HIP, hip, _n._ the haunch or fleshy part of the thigh: (_archit._) the external angle formed by the sides of a roof when the end slopes backward instead of terminating in a gable.--_v.t._ to sprain the hip:--_pr.p._ hip'ping; _pa.p._ hipped, hipt.--_ns._ HIP'-BATH, a bath to sit in--also _Sitz-bath_; HIP'-GIR'DLE, -BELT, the 14th-century sword-belt, passing diagonally from waist to hip; HIP'-GOUT, sciatica; HIP'-JOINT, the articulation of the head of the thigh-bone with the ilium; HIP'-KNOB, an ornament placed on the apex of the hips of a roof or on a gable; HIP'-LOCK, a trick in wrestling by which one throws a leg and hip before the other to throw him; HIP'PING, a napkin wrapped about an infant's hips.--_adj._ HIP'-SHOT, having the hip out of joint.--HIP-AND-THIGH, in phrase, 'smitten hip-and-thigh'=smitten both before and behind, completely overpowered.--HAVE, CATCH, ON THE HIP, to get an advantage over some one--a metaphor from the wrestling-ring. [A.S. _hype_; Goth. _hups_, Ger.
HIP, hip, HEP, hep, _n._ the fruit of the wild brier or dog-rose. [A.S.
_heope_, a hip.]
HIP, HYP, hip, _n._ hypochondria.--_v.t._ to render melancholy.--_adjs._ HIPPED, rendered melancholy; HIP'PISH, somewhat hypochondriac. [A corr. of _hypochondria_.]
HIP, hip, _interj._ an exclamation to invoke a united cheer--_Hip'-hip'-hurr'ah_.
HIPPARION, hi-p[=a]'ri-on, _n._ a fossil genus of _Equidae_. [Gr.
_hipparion_, dim. of _hippos_, a horse.]
HIPPETY-HOPPETY, hip'e-ti-hop'e-ti, _adv._ hopping and skipping.--_n._ HIPP'ETY-HOP.
HIPPIATRIC, hip-i-at'rik, _adj._ relating to the treatment of the diseases of horses.--_n.pl._ HIPPIAT'RICS.--_ns._ HIPPIAT'RIST; HIPPIAT'RY.--_adj._ HIPP'IC, relating to horses.
HIPPOCAMPUS, hip'o-kam-pus, _n._ a genus of small fishes with head and neck somewhat like those of a horse, the _sea-horse_: (_anat._) a raised curved trace on the floor of the lateral ventricle of the brain. [Gr.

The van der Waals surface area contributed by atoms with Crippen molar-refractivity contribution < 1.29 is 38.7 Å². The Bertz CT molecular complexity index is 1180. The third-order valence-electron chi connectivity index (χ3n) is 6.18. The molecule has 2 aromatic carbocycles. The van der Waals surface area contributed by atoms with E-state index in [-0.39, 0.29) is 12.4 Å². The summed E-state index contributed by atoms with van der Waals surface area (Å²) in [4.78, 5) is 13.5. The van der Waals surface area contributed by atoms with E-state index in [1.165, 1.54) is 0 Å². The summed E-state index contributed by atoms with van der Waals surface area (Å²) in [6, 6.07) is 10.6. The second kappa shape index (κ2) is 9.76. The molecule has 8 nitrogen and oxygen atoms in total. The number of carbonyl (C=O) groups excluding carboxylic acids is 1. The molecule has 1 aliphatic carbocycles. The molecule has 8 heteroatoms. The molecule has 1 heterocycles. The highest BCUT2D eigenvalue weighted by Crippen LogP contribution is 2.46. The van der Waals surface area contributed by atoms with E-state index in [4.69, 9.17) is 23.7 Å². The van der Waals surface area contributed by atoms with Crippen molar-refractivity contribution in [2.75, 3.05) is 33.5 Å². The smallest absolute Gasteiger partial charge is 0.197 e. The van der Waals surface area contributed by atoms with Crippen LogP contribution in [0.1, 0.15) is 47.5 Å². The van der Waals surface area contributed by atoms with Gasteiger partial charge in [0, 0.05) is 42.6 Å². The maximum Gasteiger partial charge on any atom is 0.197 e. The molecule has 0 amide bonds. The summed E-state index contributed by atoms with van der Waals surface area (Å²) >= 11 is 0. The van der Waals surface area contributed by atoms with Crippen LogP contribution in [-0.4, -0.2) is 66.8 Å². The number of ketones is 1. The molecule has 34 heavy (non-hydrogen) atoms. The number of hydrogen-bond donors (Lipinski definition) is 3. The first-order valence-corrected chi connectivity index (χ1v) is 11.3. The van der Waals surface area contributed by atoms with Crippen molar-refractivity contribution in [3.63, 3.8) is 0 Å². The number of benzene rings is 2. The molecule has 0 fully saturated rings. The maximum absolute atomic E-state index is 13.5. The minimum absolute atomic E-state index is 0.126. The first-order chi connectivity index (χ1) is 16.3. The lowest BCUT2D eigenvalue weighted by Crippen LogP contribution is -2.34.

_hippokampos_--_hippos_, a horse, _kampos_, a sea-monster.]
HIPPOCENTAUR, hip-o-sent'awr, _n._ Same as CENTAUR. [Gr. _hippos_, a horse, and _centaur_.]
HIPPOCRAS, hip'o-kras, _n._ an aromatic medicated wine, formerly much used as a cordial.--_adj._ HIPPOCRAT'IC, pertaining to the Greek physician _Hippocrates_ (born 460 B.C.).--_v.t._ HIPPOC'RATISE.--_n._ HIPPOC'RATISM.
HIPPOCRENE, hip'o-kr[=e]n, _n._ a fountain on the northern slopes of Mount Helicon, in Greece, sacred to the Muses and Apollo. [L.,--Gr.
_hippokr[=e]n[=e]_--_hippos_, a horse, _kr[=e]n[=e]_, a fountain.]
HIPPOCREPIAN, hip-o-kr[=e]'pi-an, _adj._ horse-shoe shaped. [Gr. _hippos_, a horse, _kr[=e]pis_, a shoe.]
HIPPODAME, hip'o-d[=a]m, _n._ (_Spens._) the sea-horse.--_n._ HIPPOD'AMIST, a horse-tamer.--_adj._ HIPPOD'AMOUS, horse-taming.
HIPPODROME, hip'o-dr[=o]m, _n._ the Greek name for a racecourse for horses and chariots: an equestrian circus: (_U.S._) a fraudulent athletic game or contest in which the result is prearranged.--_v.t._ to conduct races in such a way.--_adj._ HIPPODROM'IC.--_n._ HIPPOD'ROMIST, a circus trainer or rider. [Fr.,--Gr. _hippodromos_--_hippos_, a horse, _dromos_, a course.]